The past few years have changed almost every facet of life. The way individuals communicate, do business, and engage with the economy have been seriously altered. One such impacted industry has been Lumber. For example, on December 15, 2022, a Yesler customer secured a load of 7/16” OSB for $271 per thousand square feet (msf). Just seven months prior a customer had paid $2,000/msf for the same product.
Economically, that sums up 2022. With rapidly rising interest rates tamping down exuberance in housing development, the over-stretched slinky known as the lumber and building materials (LBM) supply chain recoiled itself back into its original box.
Something big had to break the work-from-home, pandemic-led housing run-up, and it looks like the Federal Reserve did it. Their focus may be inflation on consumer goods and their tools may be focused on pumping the brakes on the broader economy, but the effect on housing was an abrupt stop. Fortunately, the housing market supply and demand dynamic does not at all resemble the severe oversupply crisis of 2006, so the tires won’t break loose and send this market off dead man’s curve. However, it may take a while to get back up to speed, especially if a recession is the outcome of the Fed tightening.
As a result of the economic volatility of recent years, there have been clear winners and losers. Some impacts are felt short term, like those who owned too much $2,000 wood that’s now worth $271.
Other impacts are long-term, and the outcome may be more cyclically dependent. For those of us who were around in 2006, we know the carnage that occurred from lumber yards to producers who had acquired assets at a premium during the run-up. Many of these assets were acquired at a market premium (irrational exuberance round one). The outcome was bankruptcy or liquidation to cash. The winners were those who picked up those distressed assets and rode them to the top of this market peak.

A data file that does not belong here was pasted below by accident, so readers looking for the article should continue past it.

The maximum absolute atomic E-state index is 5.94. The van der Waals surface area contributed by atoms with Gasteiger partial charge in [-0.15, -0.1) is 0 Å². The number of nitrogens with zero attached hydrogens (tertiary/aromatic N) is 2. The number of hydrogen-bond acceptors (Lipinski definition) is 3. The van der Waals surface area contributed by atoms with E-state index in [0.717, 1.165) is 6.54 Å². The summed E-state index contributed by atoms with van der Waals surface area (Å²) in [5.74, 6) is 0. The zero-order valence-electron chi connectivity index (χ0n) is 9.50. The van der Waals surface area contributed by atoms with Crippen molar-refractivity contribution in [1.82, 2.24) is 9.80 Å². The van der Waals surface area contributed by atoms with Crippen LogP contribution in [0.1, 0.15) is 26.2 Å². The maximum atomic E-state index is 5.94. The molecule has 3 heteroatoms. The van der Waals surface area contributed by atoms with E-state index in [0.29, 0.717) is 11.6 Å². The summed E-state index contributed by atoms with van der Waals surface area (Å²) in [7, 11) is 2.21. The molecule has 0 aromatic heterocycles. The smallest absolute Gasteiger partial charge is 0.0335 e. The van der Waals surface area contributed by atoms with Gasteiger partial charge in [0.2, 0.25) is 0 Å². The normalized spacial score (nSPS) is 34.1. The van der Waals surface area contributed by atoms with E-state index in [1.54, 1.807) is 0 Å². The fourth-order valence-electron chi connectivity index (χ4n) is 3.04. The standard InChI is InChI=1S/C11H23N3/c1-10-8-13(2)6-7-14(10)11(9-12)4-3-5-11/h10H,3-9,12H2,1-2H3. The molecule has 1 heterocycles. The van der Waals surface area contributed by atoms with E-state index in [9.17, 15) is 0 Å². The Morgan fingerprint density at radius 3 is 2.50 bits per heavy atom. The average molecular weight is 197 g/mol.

This time around it may be different.
A short-term pullback in the market won’t expose those who leaned too far over their ski tips with acquisitions at peak market prices. But, if a recession is the order of the Fed for 2023 and 2024, we may see a few faceplants as we get to the bottom of this run.
WHERE TO GO FROM HERE:
While the past few years have been tough and have come with much hardship, there are both hope and concrete actions that businesses can take to recover. The best news for the housing market, regardless of Fed policy, interest rates, and recession risk is that it doesn’t have as far to fall as last time. Whereas I am a contrarian in my views on the need for housing (see recent HBS Dealer article), the latest bull run in housing production did not grossly exceed the fundamentals of demand. Therefore, a pullback is likely short-lived. After all, people need shelter. Babies are born, people immigrate, and the housing market has a long history of self-correcting when left alone. So, the long-term bet in housing is still a winner, even if the short-term bet looks cloudy.
Housing cycles over many years are one thing, short-term seasonal cycles and swings are another—and within the operating control of lumber traders on both the buy and sell side. Yet time and again mistakes are made by commodity traders who take credit for genius when the market runs upward—and blame the market for failures on the downside. It’s easy to trick yourself into thinking you know how to manage market price trends in your favor. Here are a few tips from the tools and data that Yesler provides for traders: